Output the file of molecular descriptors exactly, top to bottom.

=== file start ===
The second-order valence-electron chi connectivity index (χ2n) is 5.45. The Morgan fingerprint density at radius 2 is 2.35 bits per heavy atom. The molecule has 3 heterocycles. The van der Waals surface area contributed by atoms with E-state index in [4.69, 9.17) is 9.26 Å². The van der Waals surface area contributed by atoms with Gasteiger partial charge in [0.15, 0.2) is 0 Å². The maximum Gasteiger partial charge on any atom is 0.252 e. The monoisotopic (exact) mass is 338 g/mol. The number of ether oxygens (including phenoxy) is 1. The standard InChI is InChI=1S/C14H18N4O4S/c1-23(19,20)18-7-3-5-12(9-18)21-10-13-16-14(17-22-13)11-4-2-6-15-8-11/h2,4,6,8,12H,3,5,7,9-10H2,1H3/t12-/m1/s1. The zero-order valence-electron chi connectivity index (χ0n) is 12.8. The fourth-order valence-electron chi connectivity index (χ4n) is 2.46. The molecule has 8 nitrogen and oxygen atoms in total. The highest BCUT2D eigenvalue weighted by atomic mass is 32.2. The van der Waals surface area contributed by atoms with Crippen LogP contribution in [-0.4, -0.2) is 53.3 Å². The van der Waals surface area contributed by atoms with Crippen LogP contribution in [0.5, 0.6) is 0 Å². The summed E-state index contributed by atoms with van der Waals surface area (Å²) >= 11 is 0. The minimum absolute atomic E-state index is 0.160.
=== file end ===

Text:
The second-order valence-electron chi connectivity index (χ2n) is 5.45. The Morgan fingerprint density at radius 2 is 2.35 bits per heavy atom. The molecule has 3 heterocycles. The van der Waals surface area contributed by atoms with E-state index in [4.69, 9.17) is 9.26 Å². The van der Waals surface area contributed by atoms with Gasteiger partial charge in [0.15, 0.2) is 0 Å². The maximum Gasteiger partial charge on any atom is 0.252 e. The monoisotopic (exact) mass is 338 g/mol. The number of ether oxygens (including phenoxy) is 1. The standard InChI is InChI=1S/C14H18N4O4S/c1-23(19,20)18-7-3-5-12(9-18)21-10-13-16-14(17-22-13)11-4-2-6-15-8-11/h2,4,6,8,12H,3,5,7,9-10H2,1H3/t12-/m1/s1. The zero-order valence-electron chi connectivity index (χ0n) is 12.8. The fourth-order valence-electron chi connectivity index (χ4n) is 2.46. The molecule has 8 nitrogen and oxygen atoms in total. The highest BCUT2D eigenvalue weighted by atomic mass is 32.2. The van der Waals surface area contributed by atoms with Crippen LogP contribution in [-0.4, -0.2) is 53.3 Å². The van der Waals surface area contributed by atoms with Crippen LogP contribution in [0.5, 0.6) is 0 Å². The summed E-state index contributed by atoms with van der Waals surface area (Å²) >= 11 is 0. The minimum absolute atomic E-state index is 0.160.